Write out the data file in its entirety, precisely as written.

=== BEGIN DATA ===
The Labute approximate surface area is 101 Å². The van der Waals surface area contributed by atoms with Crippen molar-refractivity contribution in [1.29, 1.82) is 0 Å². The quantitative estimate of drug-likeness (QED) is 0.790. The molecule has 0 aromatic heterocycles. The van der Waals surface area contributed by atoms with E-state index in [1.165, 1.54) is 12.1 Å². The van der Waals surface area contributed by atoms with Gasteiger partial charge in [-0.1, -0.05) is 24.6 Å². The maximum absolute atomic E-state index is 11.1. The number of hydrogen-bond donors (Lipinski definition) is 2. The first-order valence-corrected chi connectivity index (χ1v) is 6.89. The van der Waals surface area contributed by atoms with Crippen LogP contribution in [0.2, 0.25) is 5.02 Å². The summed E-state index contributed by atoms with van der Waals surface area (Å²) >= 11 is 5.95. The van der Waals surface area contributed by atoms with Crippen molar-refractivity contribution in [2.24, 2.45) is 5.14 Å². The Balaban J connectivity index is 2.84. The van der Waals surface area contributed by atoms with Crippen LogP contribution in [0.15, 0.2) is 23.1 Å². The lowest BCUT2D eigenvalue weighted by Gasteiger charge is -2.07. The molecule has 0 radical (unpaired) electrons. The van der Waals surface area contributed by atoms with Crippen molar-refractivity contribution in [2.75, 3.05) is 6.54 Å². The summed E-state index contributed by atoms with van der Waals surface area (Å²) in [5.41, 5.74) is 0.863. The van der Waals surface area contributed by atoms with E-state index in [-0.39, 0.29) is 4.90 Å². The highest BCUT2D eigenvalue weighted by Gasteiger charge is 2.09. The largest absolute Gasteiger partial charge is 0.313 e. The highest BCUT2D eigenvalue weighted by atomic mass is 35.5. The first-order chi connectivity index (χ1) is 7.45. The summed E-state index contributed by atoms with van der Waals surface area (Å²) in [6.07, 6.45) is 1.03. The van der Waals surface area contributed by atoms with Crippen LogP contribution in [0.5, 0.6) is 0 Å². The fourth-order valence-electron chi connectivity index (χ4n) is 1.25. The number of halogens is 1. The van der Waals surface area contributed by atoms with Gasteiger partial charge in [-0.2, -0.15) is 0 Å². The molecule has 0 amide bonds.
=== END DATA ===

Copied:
The Labute approximate surface area is 101 Å². The van der Waals surface area contributed by atoms with Crippen molar-refractivity contribution in [1.29, 1.82) is 0 Å². The quantitative estimate of drug-likeness (QED) is 0.790. The molecule has 0 aromatic heterocycles. The van der Waals surface area contributed by atoms with E-state index in [1.165, 1.54) is 12.1 Å². The van der Waals surface area contributed by atoms with Gasteiger partial charge in [-0.1, -0.05) is 24.6 Å². The maximum absolute atomic E-state index is 11.1. The number of hydrogen-bond donors (Lipinski definition) is 2. The first-order valence-corrected chi connectivity index (χ1v) is 6.89. The van der Waals surface area contributed by atoms with Crippen LogP contribution in [0.2, 0.25) is 5.02 Å². The summed E-state index contributed by atoms with van der Waals surface area (Å²) >= 11 is 5.95. The van der Waals surface area contributed by atoms with Crippen molar-refractivity contribution in [2.24, 2.45) is 5.14 Å². The Balaban J connectivity index is 2.84. The van der Waals surface area contributed by atoms with Crippen LogP contribution in [0.15, 0.2) is 23.1 Å². The lowest BCUT2D eigenvalue weighted by Gasteiger charge is -2.07. The molecule has 0 radical (unpaired) electrons. The van der Waals surface area contributed by atoms with Crippen molar-refractivity contribution in [2.75, 3.05) is 6.54 Å². The summed E-state index contributed by atoms with van der Waals surface area (Å²) in [5.41, 5.74) is 0.863. The van der Waals surface area contributed by atoms with E-state index in [-0.39, 0.29) is 4.90 Å². The highest BCUT2D eigenvalue weighted by Gasteiger charge is 2.09. The largest absolute Gasteiger partial charge is 0.313 e. The highest BCUT2D eigenvalue weighted by atomic mass is 35.5. The first-order chi connectivity index (χ1) is 7.45. The summed E-state index contributed by atoms with van der Waals surface area (Å²) in [6.07, 6.45) is 1.03. The van der Waals surface area contributed by atoms with Crippen LogP contribution in [0.5, 0.6) is 0 Å². The fourth-order valence-electron chi connectivity index (χ4n) is 1.25. The number of halogens is 1. The van der Waals surface area contributed by atoms with Gasteiger partial charge in [-0.2, -0.15) is 0 Å². The molecule has 0 amide bonds.